One of my favorite joking statements is, “I’m falling apart, won’t you join me?”

Our pin loom squares, while not falling apart, still need to be joined if you want to produce some sort of finished product. There are many ways to join squares: duct tape, glue, sewing machine . . . But for a more organic result, you’ll most likely want to use yarn. And why not use those pesky ends that need to be woven in anyway? (My friend prefers to not use yarn tails because of the danger of puckering the squares as she pulls the stitches, so that’s something to consider.)

Mattress Stitch

I’ve heard this method called “Mattress Stitch,” so that’s the name I’m sticking with (till someone comes along and corrects me). I first saw it on someone else’s blog, but I wanted fuller instructions (like, how do you join the sides and corners?) and slightly better photos. I hope these are better!

Let’s start by looking at the square.

By definition, a square has four corners. A three-layer-warped, horizontally woven pin loom square will have four different corners. Corner 1 (Cr1) has the beginning tail with two loop pairs on either side of it. Cr2 is the most distinctive corner with its two scrunched-together loops. Cr3 has three loops (this will be significant at the beginning of Part 2). And Cr4—oops, it looks just like Cr1! So guess what—it doesn’t really matter which way you turn the squares as long as Cr2 is at the bottom right and Cr3 is at top left. However, on many squares (patterned squares) there is a right side and a wrong side.

If you want to use the yarn ends at Cr1 and Cr4 for joining, you’ll want about 3/4 of a wrap around the pins for joining purposes.

About 12 inches (30 cm) of yarn at each corner is plenty

It’s easy enough to attain this length at the beginning, just leave that much yarn hanging at Cr1. I wrap my L4 yarn 5 times around the pins before cutting/weaving and that always leaves me plenty of yarn for joining, without a lot of waste.

(Of course, I never leave that much yarn at the beginning because I don’t think that far ahead. For the squares in this project though, I measured off a little more than one length of the pins and that seems to have been just enough to eke out a join along one length.)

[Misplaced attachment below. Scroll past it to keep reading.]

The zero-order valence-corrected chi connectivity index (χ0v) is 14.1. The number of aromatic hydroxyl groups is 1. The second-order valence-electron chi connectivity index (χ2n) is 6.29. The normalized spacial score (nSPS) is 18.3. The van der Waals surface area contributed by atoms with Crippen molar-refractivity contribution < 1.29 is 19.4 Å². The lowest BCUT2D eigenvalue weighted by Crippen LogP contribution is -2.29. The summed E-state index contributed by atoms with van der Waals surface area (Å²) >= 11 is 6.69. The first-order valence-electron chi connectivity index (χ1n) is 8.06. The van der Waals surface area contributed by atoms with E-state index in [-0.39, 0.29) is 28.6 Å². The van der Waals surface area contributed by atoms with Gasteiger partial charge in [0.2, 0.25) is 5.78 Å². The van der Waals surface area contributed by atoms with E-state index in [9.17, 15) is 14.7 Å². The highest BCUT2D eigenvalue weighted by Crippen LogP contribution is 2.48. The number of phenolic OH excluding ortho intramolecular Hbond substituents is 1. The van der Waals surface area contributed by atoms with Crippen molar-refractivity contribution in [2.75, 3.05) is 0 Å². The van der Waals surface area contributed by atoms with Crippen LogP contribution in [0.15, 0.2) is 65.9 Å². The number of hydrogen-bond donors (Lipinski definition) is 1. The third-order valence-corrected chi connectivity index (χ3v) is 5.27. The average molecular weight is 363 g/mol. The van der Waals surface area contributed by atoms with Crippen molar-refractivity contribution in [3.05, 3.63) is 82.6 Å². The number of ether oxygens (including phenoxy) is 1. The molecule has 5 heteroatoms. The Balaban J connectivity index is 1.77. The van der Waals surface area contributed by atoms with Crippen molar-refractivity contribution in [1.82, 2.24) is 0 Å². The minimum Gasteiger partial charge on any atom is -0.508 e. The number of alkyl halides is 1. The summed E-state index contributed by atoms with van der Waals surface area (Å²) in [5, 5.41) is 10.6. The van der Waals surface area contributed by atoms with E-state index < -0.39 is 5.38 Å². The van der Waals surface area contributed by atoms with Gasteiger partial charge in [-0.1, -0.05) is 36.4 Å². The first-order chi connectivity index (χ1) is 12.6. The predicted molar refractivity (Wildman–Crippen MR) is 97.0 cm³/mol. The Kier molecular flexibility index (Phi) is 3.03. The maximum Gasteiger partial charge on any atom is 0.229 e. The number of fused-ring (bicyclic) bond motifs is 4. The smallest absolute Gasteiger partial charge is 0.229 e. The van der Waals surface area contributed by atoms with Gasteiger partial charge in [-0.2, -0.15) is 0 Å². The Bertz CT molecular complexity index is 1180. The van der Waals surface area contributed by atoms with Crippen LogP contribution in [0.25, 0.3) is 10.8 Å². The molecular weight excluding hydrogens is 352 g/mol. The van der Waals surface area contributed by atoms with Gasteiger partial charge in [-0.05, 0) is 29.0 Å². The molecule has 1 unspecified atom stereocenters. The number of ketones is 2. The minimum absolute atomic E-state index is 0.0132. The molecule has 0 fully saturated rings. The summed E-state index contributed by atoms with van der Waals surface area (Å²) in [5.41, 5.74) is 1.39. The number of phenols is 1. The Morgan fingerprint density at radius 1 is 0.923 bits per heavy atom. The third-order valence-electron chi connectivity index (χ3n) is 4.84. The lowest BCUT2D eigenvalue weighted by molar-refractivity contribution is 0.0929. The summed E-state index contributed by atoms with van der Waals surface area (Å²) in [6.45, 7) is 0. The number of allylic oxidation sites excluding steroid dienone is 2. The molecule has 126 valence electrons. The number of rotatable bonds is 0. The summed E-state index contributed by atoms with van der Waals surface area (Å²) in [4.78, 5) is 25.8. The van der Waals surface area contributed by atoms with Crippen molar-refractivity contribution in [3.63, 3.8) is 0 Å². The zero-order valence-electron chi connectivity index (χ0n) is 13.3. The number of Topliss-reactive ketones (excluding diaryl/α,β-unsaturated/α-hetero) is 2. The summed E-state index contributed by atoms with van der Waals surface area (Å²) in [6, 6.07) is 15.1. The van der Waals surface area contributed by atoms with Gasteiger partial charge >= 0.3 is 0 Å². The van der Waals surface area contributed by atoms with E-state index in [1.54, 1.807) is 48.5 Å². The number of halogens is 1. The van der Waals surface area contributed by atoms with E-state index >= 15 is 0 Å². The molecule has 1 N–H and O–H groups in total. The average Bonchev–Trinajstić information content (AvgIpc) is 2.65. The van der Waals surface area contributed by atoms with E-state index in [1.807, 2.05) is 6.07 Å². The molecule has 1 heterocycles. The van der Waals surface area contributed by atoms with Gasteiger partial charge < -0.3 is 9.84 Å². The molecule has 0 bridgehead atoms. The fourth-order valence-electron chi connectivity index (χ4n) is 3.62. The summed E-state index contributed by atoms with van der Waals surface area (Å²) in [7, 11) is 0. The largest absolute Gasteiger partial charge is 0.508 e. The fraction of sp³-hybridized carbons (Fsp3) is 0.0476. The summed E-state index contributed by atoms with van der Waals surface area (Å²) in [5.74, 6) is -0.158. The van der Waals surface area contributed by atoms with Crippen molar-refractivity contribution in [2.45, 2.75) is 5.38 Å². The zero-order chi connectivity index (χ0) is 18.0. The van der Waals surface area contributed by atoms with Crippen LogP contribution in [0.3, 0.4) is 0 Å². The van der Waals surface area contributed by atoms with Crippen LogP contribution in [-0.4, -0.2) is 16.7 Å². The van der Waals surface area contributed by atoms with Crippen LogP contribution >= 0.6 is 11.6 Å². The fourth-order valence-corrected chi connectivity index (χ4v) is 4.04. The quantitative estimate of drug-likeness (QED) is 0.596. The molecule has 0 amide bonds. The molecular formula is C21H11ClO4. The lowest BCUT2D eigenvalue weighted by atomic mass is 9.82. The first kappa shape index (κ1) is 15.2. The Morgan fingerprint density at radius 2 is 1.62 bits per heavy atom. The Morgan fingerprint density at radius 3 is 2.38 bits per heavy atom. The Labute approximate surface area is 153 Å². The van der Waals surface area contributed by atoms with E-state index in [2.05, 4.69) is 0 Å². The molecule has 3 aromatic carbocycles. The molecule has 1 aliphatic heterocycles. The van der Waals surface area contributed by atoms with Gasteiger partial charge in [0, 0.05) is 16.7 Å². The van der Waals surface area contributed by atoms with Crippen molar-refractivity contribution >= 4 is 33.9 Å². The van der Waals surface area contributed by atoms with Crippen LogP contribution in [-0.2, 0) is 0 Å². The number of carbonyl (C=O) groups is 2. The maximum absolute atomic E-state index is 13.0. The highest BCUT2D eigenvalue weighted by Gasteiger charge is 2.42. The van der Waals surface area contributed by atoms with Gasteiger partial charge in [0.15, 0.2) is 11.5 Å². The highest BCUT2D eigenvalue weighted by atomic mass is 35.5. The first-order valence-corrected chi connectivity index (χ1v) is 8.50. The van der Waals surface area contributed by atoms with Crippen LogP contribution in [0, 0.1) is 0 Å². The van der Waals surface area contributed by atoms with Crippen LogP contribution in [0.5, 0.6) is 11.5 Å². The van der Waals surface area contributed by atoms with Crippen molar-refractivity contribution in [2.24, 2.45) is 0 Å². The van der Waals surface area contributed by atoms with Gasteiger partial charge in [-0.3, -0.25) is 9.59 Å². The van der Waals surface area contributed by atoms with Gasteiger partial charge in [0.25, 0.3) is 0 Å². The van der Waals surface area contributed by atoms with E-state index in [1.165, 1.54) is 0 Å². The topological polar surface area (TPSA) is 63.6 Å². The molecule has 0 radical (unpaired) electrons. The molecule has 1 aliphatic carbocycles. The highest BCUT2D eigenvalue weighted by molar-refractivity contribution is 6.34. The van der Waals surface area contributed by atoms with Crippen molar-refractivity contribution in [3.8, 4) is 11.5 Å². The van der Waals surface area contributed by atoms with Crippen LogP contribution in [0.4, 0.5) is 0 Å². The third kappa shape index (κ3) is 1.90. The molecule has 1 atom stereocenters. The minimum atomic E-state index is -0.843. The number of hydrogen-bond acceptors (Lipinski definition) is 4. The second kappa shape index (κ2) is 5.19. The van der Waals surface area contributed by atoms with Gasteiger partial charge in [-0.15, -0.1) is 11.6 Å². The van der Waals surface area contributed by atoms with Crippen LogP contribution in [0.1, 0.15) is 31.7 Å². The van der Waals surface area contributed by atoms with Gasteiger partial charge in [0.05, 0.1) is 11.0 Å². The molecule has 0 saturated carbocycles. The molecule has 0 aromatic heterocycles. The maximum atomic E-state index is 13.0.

You can, of course, join the squares in any order you want to. This tutorial shows a horizontal join in Part 1. Part 2 shows how to deal with corners and making vertical joins.

Here are the materials and layout you’ll need.

Lay out your squares so Cr4 yellow is directly below Cr2 blue


I like a blunt tip needle with a large eye. I’ve included the weaving needle in the photo only for comparison (I don’t recommend it for joining), and the needle threader because I love to use it. Place your squares one above the other so Cr4 of the yellow square is directly below Cr2 of the blue square.

Thread your needle with the yellow Cr4 yarn end and take the needle beneath Cr2 blue, then up through the loop at that Cr. The instructions I initially received were to take it through only the single loop nearest you which is probably correct, but I generally take it through the intersection of both loops.

Take needle through Cr2 loop from beneath

Now stitch with the needle above the squares. You’ll work back and forth across the length of each square. You’ve caught the blue square, so now go back to the yellow and catch the first two warp loops at Cr4 (3-4 side).

Go under the central intersection of loops

Take the needle under the intersection of the two loops.

Path of the needle when picking up loops—over the outer half of each loop, under the inner halves

Now go back to the blue square and pick up the next set of inner loops. Then go back to the yellow—back and forth all the way across. Gently pull the yarn tail to snug the seam closed as you go. Don’t pull too tightly or you’ll cause the yellow square to pucker. Each set of yellow loops will nest between the corresponding blue loops.

Continue picking up alternating sets of loops all across the two sides

***I received a request from a reader for an exploded view of the mattress stitch, so here it is.

Mattress Stitch—shown without tightening the stitches

When you get to the last set of yellow loops, go through the horizontal two loops at Cr3. Then go across to Cr1 of the blue. If your beginning yarn tail is worked in already, you may have two loops there. If not, just take the needle from beneath and up through the single loop (as you did at the very beginning of this row when you joined yellow Cr4 to blue Cr2).

First photo shows going through two loops of blue Cr1 if end is worked in. If blue Cr1 end is NOT worked in, take needle under the single loop—as you did at the beginning of this row.

That’s the basic way to join the squares. You can see that you still have plenty of yarn left. You can work that end in or use it to join the yellow 1-3 edge to another square’s 2-4 edge.

This is the way the join looks across the back. On the front you’ll get a flat join; on the back there’s a slight ridge.

Back view of joined squares


Let’s say you’ve got four squares—two pair joined along the horizontal edges (as shown above). Now you need to join the vertical edges. Since this post is concerned with using yarn tails to join squares, that’s what I’ll show in the demo. If you’re not using yarn tails, you can decide to join the squares in any order you’d like.